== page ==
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CLRN1

Disease Category: autosomal recessive

Patient Population:

Known Clinical Trials: None known

Treatment Options: None known

Strategies to Preserve Eye Health: 

Institution(s) Conducting Research: Univ of Edinburgh, Royal Free Hospital (London), Univ of Michigan, MRC Institute of Genetics and Molecular Medicine (Edinburgh), Princess Alexandra Eye Pavilion (Edinburgh)

A FACE OF RP

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ACADEMIC PAPERS|JOURNAL ARTICLES|PERSONAL STORIES

Disease-causing mutations in the CLRN1 gene alter normal CLRN1 protein trafficking to the plasma membrane

Mutations of clarin 1 (CLRN1) cause Usher syndrome type 3 (USH3). To determine the effects of USH3 mutations on CLRN1 function, we examined the cellular distribution and stability of both normal and mutant CLRN1 in vitro. We also searched for novel disease-causing mutations in a cohort of 59 unrelated Canadian and Finnish USH patients.

CLRN1 Is Nonessential in the Mouse Retina but Is Required for Cochlear Hair Cell Development

Scott F. Geller, Karen I. Guerin, Meike Visel, Aaron Pham, Edwin S. Lee, Amiel A. Dror, Karen B. Avraham, Toshinori Hayashi, Catherine A. Ray, Thomas A. Reh, Olivia Bermingham-McDonogh, William J. Triffo, Shaowen Bao,​ John G. Flannery, PLOS Genetics, Vol. 5(8), Published 14 Aug, 2009.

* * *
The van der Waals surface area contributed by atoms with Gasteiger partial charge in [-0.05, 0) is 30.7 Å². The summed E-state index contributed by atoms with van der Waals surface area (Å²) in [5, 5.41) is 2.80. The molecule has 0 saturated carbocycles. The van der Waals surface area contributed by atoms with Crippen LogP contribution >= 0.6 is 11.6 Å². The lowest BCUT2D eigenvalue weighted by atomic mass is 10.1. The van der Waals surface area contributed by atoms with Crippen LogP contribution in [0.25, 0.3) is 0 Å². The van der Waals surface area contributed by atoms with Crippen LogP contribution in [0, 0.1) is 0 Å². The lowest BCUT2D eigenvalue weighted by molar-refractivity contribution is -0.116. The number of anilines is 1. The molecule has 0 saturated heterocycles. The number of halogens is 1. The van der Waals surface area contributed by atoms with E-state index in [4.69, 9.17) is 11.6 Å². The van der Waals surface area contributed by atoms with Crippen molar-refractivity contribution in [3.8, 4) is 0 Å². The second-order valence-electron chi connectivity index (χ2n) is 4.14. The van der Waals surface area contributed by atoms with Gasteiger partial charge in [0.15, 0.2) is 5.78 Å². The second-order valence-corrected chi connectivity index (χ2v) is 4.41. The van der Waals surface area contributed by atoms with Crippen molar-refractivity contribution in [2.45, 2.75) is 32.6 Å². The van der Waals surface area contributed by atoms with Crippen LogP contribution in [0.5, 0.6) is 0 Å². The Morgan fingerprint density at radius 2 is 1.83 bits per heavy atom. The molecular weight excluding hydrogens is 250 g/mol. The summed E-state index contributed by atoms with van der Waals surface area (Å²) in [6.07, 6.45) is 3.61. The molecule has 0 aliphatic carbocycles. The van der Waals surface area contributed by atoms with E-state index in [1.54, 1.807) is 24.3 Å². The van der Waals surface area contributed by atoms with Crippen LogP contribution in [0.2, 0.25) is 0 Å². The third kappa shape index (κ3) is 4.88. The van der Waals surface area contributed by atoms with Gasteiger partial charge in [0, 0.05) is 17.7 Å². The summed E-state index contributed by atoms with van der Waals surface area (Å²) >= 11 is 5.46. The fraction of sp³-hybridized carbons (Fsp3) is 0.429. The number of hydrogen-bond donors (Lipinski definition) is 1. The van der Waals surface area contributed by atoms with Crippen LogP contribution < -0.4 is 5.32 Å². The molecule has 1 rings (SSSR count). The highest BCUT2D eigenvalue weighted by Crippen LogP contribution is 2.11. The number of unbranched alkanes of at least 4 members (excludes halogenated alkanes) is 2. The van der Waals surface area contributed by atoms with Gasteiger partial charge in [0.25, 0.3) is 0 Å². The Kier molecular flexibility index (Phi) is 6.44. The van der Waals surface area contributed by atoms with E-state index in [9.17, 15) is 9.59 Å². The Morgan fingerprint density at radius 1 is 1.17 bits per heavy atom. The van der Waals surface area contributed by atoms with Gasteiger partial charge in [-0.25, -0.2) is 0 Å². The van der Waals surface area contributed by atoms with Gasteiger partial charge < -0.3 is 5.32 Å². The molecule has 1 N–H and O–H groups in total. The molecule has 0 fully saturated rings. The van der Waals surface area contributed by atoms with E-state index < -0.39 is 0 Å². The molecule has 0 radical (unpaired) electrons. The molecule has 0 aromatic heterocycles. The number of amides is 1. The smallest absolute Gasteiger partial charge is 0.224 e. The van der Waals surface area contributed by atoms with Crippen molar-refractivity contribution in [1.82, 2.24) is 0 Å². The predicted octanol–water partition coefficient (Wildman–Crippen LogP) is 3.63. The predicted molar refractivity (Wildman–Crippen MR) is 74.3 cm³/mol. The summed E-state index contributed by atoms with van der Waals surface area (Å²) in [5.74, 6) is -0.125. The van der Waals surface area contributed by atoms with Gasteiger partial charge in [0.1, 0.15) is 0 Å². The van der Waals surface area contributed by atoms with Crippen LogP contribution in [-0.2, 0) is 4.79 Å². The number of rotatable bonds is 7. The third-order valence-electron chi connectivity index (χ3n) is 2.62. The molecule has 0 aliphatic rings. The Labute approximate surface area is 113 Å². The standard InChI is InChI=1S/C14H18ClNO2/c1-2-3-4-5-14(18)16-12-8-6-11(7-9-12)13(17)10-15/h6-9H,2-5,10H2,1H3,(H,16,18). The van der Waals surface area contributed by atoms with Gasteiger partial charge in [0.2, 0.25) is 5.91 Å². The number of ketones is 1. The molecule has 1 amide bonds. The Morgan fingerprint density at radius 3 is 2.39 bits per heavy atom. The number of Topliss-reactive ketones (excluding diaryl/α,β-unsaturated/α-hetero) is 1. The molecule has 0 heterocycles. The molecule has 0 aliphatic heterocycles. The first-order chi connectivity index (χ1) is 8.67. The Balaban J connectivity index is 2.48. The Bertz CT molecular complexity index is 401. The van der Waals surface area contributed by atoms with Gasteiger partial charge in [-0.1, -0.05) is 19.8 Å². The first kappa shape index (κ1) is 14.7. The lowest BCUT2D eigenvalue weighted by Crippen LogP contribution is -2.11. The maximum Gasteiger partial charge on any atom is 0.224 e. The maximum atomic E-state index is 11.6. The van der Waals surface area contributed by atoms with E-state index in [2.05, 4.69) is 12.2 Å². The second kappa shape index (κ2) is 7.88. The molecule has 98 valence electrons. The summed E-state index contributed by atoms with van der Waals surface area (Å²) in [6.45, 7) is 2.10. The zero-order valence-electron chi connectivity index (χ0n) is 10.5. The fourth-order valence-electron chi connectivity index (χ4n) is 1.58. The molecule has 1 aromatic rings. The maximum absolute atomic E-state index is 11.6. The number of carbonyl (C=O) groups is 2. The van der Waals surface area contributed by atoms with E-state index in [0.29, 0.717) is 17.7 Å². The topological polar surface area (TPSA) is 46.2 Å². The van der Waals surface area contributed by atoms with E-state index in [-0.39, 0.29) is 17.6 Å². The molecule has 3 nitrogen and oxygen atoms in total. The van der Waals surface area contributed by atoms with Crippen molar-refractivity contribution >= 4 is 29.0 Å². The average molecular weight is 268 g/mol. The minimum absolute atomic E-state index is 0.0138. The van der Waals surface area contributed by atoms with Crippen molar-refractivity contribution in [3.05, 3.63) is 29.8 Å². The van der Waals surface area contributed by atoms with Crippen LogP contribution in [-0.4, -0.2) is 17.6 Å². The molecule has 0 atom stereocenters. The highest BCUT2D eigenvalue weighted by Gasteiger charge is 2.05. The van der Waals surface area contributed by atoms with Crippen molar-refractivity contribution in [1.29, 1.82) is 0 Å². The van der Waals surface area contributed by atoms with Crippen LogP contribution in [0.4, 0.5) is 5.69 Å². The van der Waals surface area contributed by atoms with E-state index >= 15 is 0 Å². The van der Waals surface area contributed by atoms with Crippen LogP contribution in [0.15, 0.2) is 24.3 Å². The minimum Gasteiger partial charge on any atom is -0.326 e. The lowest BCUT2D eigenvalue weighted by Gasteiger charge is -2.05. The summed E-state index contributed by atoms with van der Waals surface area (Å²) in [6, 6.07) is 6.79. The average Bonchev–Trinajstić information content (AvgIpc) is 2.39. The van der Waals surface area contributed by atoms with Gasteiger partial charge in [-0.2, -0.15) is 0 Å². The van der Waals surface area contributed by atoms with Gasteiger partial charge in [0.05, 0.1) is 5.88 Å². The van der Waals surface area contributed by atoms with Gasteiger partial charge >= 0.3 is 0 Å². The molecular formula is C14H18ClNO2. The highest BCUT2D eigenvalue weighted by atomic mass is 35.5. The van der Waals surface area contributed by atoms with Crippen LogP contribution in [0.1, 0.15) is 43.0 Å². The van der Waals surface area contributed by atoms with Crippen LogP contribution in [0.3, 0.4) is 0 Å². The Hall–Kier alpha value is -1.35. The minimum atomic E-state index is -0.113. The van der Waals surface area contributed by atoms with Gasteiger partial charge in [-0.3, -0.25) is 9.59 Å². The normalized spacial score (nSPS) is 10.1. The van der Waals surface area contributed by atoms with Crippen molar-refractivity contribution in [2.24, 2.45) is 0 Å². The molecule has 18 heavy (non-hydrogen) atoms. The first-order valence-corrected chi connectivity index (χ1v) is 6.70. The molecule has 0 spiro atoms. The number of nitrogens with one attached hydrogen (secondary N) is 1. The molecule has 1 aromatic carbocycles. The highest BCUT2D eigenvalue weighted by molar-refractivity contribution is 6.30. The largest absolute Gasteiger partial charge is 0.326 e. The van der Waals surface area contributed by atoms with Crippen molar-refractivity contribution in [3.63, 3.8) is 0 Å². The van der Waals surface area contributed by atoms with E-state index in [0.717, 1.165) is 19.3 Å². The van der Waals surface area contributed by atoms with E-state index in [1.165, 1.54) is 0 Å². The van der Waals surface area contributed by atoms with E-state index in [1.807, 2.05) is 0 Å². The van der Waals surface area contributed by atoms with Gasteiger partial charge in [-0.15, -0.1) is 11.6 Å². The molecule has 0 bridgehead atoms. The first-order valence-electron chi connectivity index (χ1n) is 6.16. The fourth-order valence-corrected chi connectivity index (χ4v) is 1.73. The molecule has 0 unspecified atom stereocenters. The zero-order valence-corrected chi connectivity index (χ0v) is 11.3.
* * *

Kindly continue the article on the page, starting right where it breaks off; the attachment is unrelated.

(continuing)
https://doi.org/10.1371/journal.pgen.1000607

Mutations in the CLRN1 gene cause Usher syndrome type 3 (USH3), a human disease characterized by progressive blindness and deafness. Clarin 1, the protein product of CLRN1, is a four-transmembrane protein predicted to be associated with ribbon synapses of photoreceptors and cochlear hair cells, and recently demonstrated to be associated with the cytoskeleton. 

CLRN1 mutations cause nonsyndromic retinitis pigmentosa

Muhammad Imran Khan, Ferry Kersten, Maleeha Azam, Rob Collin, Alamdar Hussain, Syed Tahir-A Shah, Jan Keunen, Hannie Kremer, Frans Cremers, Raheel Qamar, Anneke den Hollander | Ophthalmology​ | 2011 Jul 1 | Vol.18 Iss 7 |1444-8 | doi: 10.1016/j.ophtha.2010.10.047  

Objective: To describe the mutations in the CLRN1 gene in patients from 2 consanguineous Pakistani families diagnosed with autosomal recessive retinitis pigmentosa (arRP). Participants: Affected and unaffected individuals of 2 consanguineous Pakistani families and 90 unaffected controls from the same population. Informed consent was obtained from participants and the protocol was approved by a local institutional review board.

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